This seems to happen to me no matter what medium I’m working with. On almost every grey lead drawing I’ve done I’ll come to a point where I’m sure it looks terrible. When I’ve done comics I’ll be three panels deep and convince myself the joke isn’t funny, or that it isn’t coming out the way I think it should. Even learning new songs on the guitar usually involves a time where I think I’ll never get the timing right. Inevitably, though, I do. Persistence is the key. Often helped along with some stern words from myself to convince me that I’m not completely terrible. Mostly persistence though. If I can maintain my persistence eventually the song starts to sound right, I finish the comic and find that I like it again, the drawing gets completed and I keep looking at it to tell myself what a great job I did, and, in this case, the story gets finished.

Luckily I know I’m not alone in this habit. Fantasy author, wearer of black, and all around nice guy Neil Gaiman wrote a blog a while ago about how he experiences the same thing. He detailed he would get to a certain point in his writing where he’d ring his publisher to tell her he’s terrible, the story is terrible, and everything is the worst. To which she responded with ‘you know you do this every time you write a book?’ Unfortunately I can’t find the link to that blog, but that’s the general gist of it. The point being that even the pros still have to go through this as part of their practice.

I got through it and came out the other end looking at the finish line. For me endings are the easiest and most enjoyable part to write. All the setting up’s been done, the challenging second act is complete, and now I get to just bring it home. Like I said though, editing will need to be done, and then a second draft. I’ve waited the week to do so because I think it’s a good idea to get some space between finishing and editing in order to see it with new eyes. Realistically I should probably wait more than a week but am too excited to go over it, then send it to my readers: The Lady holly and Brother Jonathan. Even just waiting a week was hard. I managed to get through it by working on some web series scripts I’ve been planning to do for a while. They were a fun change of pace and only required about a half day period of doubt. That might be a new PB.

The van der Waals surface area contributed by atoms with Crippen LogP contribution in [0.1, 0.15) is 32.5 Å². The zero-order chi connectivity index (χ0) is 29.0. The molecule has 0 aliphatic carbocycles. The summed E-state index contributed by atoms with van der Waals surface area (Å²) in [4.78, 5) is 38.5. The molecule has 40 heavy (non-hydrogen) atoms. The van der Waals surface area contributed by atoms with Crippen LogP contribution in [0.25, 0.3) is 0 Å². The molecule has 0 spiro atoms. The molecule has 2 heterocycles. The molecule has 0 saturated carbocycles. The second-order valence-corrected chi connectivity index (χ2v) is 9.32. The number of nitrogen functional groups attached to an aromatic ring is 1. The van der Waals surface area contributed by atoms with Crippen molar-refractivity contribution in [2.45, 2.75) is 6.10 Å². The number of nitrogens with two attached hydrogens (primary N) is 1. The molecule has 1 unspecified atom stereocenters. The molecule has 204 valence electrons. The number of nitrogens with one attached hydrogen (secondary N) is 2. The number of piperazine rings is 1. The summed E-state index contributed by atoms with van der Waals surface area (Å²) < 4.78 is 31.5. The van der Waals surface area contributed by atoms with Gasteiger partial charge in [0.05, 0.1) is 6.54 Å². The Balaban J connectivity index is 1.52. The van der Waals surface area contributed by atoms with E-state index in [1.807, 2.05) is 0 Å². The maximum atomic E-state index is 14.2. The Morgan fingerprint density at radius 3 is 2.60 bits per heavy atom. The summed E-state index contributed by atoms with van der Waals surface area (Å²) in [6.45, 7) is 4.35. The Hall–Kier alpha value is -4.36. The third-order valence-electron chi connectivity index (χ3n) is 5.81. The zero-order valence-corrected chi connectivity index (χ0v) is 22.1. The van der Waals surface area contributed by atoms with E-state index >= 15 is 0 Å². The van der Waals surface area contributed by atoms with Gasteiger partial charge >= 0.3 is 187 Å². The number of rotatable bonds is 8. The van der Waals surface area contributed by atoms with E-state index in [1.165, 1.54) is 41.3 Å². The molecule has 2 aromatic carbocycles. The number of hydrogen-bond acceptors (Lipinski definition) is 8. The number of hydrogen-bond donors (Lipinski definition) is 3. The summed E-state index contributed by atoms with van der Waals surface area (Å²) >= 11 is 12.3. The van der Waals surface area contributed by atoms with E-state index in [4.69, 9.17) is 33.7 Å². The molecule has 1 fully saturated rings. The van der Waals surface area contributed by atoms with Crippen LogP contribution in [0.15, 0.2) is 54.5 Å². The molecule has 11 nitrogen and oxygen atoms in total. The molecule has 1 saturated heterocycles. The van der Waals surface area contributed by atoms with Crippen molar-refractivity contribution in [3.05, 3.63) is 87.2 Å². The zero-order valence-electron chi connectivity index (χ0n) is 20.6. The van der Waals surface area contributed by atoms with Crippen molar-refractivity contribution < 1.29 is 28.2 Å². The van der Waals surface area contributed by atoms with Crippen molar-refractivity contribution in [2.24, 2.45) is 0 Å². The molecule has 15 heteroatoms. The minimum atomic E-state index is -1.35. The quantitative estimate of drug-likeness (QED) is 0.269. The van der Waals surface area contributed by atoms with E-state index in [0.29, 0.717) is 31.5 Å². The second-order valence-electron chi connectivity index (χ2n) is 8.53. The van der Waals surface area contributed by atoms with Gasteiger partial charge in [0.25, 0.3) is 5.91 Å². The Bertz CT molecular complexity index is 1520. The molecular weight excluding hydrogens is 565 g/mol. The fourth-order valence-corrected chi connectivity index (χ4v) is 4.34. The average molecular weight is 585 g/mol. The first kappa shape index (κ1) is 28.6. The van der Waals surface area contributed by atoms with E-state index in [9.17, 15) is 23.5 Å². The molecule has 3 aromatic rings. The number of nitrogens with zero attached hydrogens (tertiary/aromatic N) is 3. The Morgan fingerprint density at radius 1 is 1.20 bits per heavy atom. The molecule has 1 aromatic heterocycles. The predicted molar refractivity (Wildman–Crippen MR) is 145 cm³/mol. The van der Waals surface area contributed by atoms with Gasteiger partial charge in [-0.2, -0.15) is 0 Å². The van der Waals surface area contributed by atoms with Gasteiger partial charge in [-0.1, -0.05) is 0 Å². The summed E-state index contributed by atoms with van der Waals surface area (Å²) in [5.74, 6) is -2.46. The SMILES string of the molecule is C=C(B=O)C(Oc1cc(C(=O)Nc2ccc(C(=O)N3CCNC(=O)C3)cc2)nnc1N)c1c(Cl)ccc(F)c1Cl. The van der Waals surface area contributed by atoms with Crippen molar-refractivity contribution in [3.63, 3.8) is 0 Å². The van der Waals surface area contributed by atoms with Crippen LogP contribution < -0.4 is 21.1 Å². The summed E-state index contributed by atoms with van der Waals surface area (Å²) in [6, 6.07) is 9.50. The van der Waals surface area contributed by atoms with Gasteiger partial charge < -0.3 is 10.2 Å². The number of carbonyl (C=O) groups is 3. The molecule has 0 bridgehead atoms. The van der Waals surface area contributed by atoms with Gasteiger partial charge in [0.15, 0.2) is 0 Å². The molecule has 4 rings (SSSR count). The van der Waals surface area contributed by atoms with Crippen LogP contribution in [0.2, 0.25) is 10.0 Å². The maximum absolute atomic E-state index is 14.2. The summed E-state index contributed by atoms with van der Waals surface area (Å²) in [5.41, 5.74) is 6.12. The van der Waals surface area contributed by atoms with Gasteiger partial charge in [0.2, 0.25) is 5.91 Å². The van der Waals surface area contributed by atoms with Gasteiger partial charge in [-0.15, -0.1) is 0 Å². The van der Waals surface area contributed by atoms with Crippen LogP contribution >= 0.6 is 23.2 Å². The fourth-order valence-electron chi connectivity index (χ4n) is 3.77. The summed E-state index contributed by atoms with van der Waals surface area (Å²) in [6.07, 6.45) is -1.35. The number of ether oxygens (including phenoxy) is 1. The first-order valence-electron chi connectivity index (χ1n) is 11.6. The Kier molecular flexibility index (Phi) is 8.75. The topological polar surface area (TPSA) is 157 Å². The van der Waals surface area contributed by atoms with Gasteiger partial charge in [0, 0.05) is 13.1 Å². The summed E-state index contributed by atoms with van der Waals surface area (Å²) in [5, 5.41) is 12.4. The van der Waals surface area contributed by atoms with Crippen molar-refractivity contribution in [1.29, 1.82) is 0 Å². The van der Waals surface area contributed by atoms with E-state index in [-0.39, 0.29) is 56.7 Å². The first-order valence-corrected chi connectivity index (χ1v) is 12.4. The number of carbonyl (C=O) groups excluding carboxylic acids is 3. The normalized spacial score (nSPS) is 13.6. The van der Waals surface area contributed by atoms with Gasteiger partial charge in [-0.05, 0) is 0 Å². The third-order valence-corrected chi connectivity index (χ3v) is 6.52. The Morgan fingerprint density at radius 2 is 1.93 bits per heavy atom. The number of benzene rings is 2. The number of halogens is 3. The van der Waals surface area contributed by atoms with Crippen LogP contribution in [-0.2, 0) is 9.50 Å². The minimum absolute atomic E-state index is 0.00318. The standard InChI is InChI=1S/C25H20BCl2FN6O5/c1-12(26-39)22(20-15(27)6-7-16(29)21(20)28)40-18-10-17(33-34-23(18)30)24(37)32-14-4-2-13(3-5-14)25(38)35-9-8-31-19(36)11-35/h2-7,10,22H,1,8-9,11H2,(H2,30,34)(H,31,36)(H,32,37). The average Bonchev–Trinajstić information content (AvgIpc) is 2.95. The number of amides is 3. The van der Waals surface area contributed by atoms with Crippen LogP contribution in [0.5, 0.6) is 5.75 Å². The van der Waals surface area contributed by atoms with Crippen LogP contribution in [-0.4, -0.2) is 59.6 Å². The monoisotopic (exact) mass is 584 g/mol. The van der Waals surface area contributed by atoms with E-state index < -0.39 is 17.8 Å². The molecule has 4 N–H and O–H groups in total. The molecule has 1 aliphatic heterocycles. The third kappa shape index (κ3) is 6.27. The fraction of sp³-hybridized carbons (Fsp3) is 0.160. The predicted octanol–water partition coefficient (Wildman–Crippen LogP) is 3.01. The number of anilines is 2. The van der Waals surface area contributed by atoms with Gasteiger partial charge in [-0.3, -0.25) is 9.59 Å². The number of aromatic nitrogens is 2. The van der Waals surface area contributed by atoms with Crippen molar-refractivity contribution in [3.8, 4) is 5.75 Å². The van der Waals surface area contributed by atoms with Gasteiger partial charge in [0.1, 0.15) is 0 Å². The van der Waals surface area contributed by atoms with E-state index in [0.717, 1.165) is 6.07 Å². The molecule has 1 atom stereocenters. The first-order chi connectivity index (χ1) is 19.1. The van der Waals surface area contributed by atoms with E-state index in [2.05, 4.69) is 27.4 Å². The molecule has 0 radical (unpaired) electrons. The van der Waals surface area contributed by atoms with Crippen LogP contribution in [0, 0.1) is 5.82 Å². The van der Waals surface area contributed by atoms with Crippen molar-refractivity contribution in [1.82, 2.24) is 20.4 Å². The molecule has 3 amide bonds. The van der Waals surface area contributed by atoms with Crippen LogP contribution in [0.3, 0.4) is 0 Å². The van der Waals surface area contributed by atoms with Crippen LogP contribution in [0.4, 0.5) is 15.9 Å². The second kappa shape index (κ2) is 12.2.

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Time for some internet things.

First up is this article from the AV Club about an app that lets you purchase leftover meals from restaurants at a lower price. The app, called Too Good To Go, was designed to try and decrease the amount of food waste happening across the world, and so far seems to be working. It started in Denmark last year and has already saved thousands of meals from being thrown away as well as prevented over 200 tonnes of carbon dioxide emissions. Basically you make the purchase using the app and then organise a time to pick up the food from the restaurant. While not available in Australia yet I hope it comes soon as restaurant quality meals at half the price sound like a pretty good deal to me.

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Next up is a short story The High Lonesome Frontier written by Rebecca Campbell and published on Tor.com. It details the life of a song over one hundred and fifty years. Very enjoyable, and superbly written.

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Brother Jonathan has a new blog up on his site detailing his most recent travels home to Australia. A quality read, as his often are.

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Finally some sweet music by one of my favourite, if not favourite, artist; a man by the name of Passenger (aka Mike Rosenberg). He has a new album coming out at the end of this month, this time featuring a backing band. If this first track Young As The Morning Old As The Sea is anything to go by it’s sure to be another great one.

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Until next time remember that the best way to get through a rough patch is to keep going.